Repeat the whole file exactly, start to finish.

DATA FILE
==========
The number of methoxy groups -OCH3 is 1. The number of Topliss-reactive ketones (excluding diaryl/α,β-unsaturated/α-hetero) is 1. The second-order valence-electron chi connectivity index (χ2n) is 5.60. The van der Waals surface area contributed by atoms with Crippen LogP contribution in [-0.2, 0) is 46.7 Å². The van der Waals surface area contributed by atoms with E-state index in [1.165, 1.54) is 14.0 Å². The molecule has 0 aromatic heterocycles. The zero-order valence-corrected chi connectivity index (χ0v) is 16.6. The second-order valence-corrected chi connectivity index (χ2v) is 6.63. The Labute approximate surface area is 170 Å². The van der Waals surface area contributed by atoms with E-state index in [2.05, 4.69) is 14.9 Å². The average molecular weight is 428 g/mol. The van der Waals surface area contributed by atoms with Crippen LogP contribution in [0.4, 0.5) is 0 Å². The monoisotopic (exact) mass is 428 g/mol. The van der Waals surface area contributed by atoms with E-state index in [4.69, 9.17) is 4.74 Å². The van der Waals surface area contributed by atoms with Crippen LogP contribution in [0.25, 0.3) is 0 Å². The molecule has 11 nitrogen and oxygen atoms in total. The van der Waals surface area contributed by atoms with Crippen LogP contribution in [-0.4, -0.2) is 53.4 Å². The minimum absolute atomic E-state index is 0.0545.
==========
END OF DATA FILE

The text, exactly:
The number of methoxy groups -OCH3 is 1. The number of Topliss-reactive ketones (excluding diaryl/α,β-unsaturated/α-hetero) is 1. The second-order valence-electron chi connectivity index (χ2n) is 5.60. The van der Waals surface area contributed by atoms with Crippen LogP contribution in [-0.2, 0) is 46.7 Å². The van der Waals surface area contributed by atoms with E-state index in [1.165, 1.54) is 14.0 Å². The molecule has 0 aromatic heterocycles. The zero-order valence-corrected chi connectivity index (χ0v) is 16.6. The second-order valence-corrected chi connectivity index (χ2v) is 6.63. The Labute approximate surface area is 170 Å². The van der Waals surface area contributed by atoms with E-state index in [2.05, 4.69) is 14.9 Å². The average molecular weight is 428 g/mol. The van der Waals surface area contributed by atoms with Crippen LogP contribution in [0.4, 0.5) is 0 Å². The monoisotopic (exact) mass is 428 g/mol. The van der Waals surface area contributed by atoms with E-state index in [4.69, 9.17) is 4.74 Å². The van der Waals surface area contributed by atoms with Crippen LogP contribution in [0.25, 0.3) is 0 Å². The molecule has 11 nitrogen and oxygen atoms in total. The van der Waals surface area contributed by atoms with Crippen LogP contribution in [-0.4, -0.2) is 53.4 Å². The minimum absolute atomic E-state index is 0.0545.